If you have a fairly secure computer how dangerous is it to connect to a modem directly without a router in between.

Let's say the computer is running Debian as a host and Whonix in VirtualBox, a VPN on host and has the appropriate firewall rules in place.

Would it still be important both for security and the integrity of Tor functioning properly to have a router (DD-WRT) in between the modem and the computer to act as a firewall and an added layer of protection or is it irrelevant.

This is all assuming nothing else is needed, no network sharing or VoIP or VPN hosting or anything like that, simply internet access to the computer which the modem by itself can provide.

  • I second that assessment.
    – mirimir
    Commented Jul 27, 2014 at 13:08

2 Answers 2


What your ISP provides is a public IP address. When you use a home router, the router assumes that IP address, and forwards (with NAT) the connections from your actual computer. Any connection attempt to your IP address (from the outside) ends on the router, who will, generally, simply drop them.

If you do not use a home router, then your computer will own the public IP address. Connections from the outside will reach your computer directly. As long as your computer does not run services which can be contacted from the outside, and its IP stack is not bug-riddled, then it should be equally safe. After all, a home router (especially one running DD-WRT) often uses the Linux kernel, and therefore is no more secure than your Debian system.

Arguably, you may (and should) check for security updates for your Debian system on a daily basis, much more often than you update your DD-WRT router, so one may say that plugging the Debian machine directly to the modem is more secure than using a home router.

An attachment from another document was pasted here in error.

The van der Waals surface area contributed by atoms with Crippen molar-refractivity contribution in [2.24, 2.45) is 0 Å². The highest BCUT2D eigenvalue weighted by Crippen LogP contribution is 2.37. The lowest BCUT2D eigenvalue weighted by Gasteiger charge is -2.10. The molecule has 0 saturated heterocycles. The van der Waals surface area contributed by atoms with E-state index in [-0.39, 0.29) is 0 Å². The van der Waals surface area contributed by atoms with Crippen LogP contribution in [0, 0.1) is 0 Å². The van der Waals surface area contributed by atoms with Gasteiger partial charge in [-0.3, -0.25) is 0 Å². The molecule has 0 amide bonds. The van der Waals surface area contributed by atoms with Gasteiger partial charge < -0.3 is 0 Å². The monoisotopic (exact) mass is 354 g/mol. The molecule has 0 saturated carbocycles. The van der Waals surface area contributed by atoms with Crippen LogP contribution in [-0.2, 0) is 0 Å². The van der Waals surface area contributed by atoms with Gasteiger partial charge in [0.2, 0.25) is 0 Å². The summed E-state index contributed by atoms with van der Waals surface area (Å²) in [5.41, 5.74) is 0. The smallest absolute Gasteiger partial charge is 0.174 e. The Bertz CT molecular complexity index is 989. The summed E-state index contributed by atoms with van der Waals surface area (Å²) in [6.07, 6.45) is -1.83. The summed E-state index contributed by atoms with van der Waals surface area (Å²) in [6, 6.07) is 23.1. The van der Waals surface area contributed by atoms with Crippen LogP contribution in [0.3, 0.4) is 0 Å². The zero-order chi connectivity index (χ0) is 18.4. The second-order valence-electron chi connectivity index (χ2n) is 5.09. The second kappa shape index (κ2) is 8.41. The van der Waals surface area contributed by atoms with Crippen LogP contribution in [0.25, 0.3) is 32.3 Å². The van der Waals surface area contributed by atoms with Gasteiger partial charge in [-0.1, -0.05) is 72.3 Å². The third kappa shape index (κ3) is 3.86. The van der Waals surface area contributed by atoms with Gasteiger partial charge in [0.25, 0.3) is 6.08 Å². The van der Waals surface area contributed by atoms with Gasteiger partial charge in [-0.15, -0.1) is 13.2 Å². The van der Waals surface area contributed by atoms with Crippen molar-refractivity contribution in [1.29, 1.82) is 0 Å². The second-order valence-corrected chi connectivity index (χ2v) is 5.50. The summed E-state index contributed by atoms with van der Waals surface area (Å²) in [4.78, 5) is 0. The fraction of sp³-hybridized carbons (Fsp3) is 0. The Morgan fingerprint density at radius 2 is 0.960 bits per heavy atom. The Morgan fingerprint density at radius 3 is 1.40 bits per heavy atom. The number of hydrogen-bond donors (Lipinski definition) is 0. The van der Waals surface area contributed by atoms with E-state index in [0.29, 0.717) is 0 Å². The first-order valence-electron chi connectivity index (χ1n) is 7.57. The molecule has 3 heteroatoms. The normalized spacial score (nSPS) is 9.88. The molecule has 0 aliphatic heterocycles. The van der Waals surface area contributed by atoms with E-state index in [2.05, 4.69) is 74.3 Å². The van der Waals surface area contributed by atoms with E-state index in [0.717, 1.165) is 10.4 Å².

Just make sure that you know what runs on your machine. Use netstat -an to list the currently open network services: you are interested in TCP and UDP services bound to (IPv4) or :: (IPv6); and ::1 are "localhost" and thus do not denote Internet-facing services.

  • 'can be' more secure...not 'is more secure' - depending on your skill and experience :-)
    – Rory Alsop
    Commented Jul 29, 2014 at 8:51

Many firewalls are based off Linux or BSD and the software such as iptables, firewalld, pf, etc all work very well.

Without going into much detail, it is possible to secure an internet facing machine if it's a requirement.

I wouldn't call a hardware firewall irrelevant, but it's definitely not required for a single machine. When trying to protect multiple servers, a purpose built firewall makes administration much simpler.

Be conscious of what services you run and then create a rule set that adheres to your needs. It is possible to misconfigure a local firewall just as it is with a dedicated firewall, but if configured correctly the local firewall can be just as secure.

  • 1
    I agree that it can theoretically be just as "secure", however, separate devices also have the added advantage of taking load off of the machine, which is particularly useful if most of the traffic hitting the firewall is uninvited, like a DOS attack. The bad traffic would bounce off and allow the machine to focus only on what it's supposed to do.
    – TTT
    Commented Jul 27, 2014 at 15:17

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